• Chapter 2: “Specious Barriers to Writing a Lot”
  • Chapter 3: “Motivational Tools”
  • Chapter 4: “Starting Your Own Agraphia Group”

Silvia’s aim is to introduce the reader to “a practical system for becoming a productive academic writer.” He acknowledges the irony of writing such a short book on how to write a lot. But, he says, “there isn’t much to say. The system is simple.”

The “system” is indeed simple. It comes down to this. Create a manageable writing routine and stick to it. Specifics include:

  • Follow a schedule (a little writing every weekday, if possible).
  • Set long-term goals for completing writing projects.
  • Set concrete goals for each scheduled writing session.
  • Prioritize your writing.
  • Avoid binge writing.
  • Monitor your progress.
  • Permit yourself a measure of “windfall writing” when it comes naturally.
  • Always engage in some writing-related task during the scheduled writing session.
  • Settle for the simplest of writing implements to be sure you’re always able to write on schedule.
  • Be content with whatever writing environment you’re permitted by your circumstances.
  • Expect a flood of quality writing ideas as a result of regular writing.
  • Join an “agraphia” group.

All of this is excellent advice. Much of it is common sense, often repeated in “the literature” on writing. But such common sense is seldom practiced.

Here are three areas where Silvia’s book might have been stronger:

  1. His comments on writer’s block are slight and mildly dismissive. He’s onto something when he says that “scheduled writers don’t get writer’s block.” But even scheduled writers can be unproductive. This relates to my next point.
  2. He could say more about how to plan scheduled work so that it is completed on schedule. It isn’t enough to (a) decide on a project to be completed, (b) sit down to write regularly about that topic, and (c) set concrete goals for each writing session. Even if every concrete goal is mission critical, regular writing will not ensure project completion. A disciplined writer doesn’t just write daily (or whatever “regularly” means in his case). He writes towards completion of a project.
  3. He understates the value of style in academic writing. This is a bit surprising. Silvia himself writes with engaging style. And he devotes a chapter to style. But oddly, the chapter dedicated to the topic is preoccupied with aids to writing strong, clear sentences. This is a minimalist approach to style. It derives from the notion that “as academics, we’re not creating high literature” (p. 26). This outlook may enable the blocked academic writer. But I’m a strong advocate for writing that engages as it informs.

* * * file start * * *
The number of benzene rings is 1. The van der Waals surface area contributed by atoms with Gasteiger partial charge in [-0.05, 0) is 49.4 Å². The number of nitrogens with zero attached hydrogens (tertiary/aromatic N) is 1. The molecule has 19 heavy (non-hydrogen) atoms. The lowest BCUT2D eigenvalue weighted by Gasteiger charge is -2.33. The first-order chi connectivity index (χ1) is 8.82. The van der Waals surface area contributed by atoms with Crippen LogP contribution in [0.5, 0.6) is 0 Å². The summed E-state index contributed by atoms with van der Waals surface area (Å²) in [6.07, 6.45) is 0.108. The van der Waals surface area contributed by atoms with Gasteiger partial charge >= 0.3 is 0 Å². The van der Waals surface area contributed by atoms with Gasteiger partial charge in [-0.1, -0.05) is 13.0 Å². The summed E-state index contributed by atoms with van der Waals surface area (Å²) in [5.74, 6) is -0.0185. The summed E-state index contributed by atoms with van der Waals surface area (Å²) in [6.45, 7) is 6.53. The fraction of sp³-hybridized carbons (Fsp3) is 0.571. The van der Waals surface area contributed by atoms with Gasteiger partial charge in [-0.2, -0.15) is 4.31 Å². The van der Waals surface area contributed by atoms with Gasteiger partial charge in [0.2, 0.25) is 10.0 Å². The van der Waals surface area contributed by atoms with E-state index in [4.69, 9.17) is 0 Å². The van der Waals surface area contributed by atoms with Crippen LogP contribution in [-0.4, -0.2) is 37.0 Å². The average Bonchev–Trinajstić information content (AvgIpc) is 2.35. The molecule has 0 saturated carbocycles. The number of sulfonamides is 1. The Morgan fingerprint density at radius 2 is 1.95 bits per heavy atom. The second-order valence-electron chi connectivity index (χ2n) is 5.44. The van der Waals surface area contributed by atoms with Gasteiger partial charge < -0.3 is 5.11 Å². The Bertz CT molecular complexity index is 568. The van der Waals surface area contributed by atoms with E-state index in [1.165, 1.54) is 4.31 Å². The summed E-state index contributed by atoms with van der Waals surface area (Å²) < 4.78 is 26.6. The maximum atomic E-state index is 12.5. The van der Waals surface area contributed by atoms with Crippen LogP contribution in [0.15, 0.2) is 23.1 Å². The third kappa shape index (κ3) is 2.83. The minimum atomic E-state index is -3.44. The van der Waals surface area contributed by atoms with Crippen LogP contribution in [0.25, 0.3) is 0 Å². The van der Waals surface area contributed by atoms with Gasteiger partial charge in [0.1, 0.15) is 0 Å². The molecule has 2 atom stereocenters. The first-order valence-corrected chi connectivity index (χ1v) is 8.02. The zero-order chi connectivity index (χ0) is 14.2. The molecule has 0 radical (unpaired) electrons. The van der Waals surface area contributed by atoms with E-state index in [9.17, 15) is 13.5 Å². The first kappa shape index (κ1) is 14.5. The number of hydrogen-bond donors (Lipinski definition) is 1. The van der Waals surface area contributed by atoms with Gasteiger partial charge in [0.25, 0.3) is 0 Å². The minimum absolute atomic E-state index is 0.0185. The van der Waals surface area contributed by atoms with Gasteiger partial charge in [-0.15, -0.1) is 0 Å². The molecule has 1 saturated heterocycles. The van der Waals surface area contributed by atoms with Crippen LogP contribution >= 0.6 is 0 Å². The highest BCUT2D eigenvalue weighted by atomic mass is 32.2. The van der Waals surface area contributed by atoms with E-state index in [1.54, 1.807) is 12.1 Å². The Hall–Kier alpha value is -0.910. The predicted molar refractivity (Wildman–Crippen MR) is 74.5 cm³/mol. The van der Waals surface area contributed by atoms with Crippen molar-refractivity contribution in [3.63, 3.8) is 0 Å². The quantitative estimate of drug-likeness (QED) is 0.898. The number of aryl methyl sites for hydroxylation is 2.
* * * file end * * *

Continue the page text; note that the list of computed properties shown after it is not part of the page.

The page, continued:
Most scholars, even the most-published ones I imagine, would like to be more productive writers. Paul Silvia presents a method that works. The book moves chapter by chapter through the standard barriers to productive, anxiety-free academic writing. It’s a quick read with much practical advice, some of it on points not mentioned here.

How to Get the Most Out of Your Kindle—Tip #3


Is it even possible to document references to works researched using your Kindle?

Sure. But the technique isn’t conventional. While there are no page numbers, there are location numbers for every line of text. These appear at the bottom of each Kindle page. And they remain constant regardless of the font size you adopt for reading.

So the only thing you have to do differently when documenting a quotation from the Kindle edition of a book is give the location number where you would indicate the page number of a standard book.

This issue has been thoroughly discussed at various sites, including Amazon’s own Kindle blog. Many who write about this seem to be ill-informed.

Some books exist only in e-book format; indeed, some exist only in Kindle format. E-books are legitimate sources of information. It ought to be possible to cite them and to do so accurately and clearly. Even an academic paper evaluating e-books and reporting research about their contents would have to include specific documentation, even if the researcher was arguing that they are not a legitimate form of information dissemination.

There are e-books aplenty, and scads of formats among them. The Kindle has a proprietary format. Amazon’s well-known presence and general reputation worldwide should ensure that this format comes to be widely accepted.

Kindle and the Purpose of Citations

Let’s remember why citations are required in the first place. First, and foremost, they give credit to whom credit is due. This is not merely a matter of paying respects. It is a matter of protecting someone else’s intellectual property.

A secondary reason for documentation is that it is an aid to readers who might wish to chase down the reference and study the larger context of what is cited.

Both of these objectives are easily accommodated by using location numbers for Kindle citations.

A Possible Liability and Its Remedy

One liability of referencing material as it appears in an e-book rather than a traditional book has directly to do with the variability of formats from one e-book publisher to another. Readers of material that cites an e-book will often have more difficulty finding the specific source.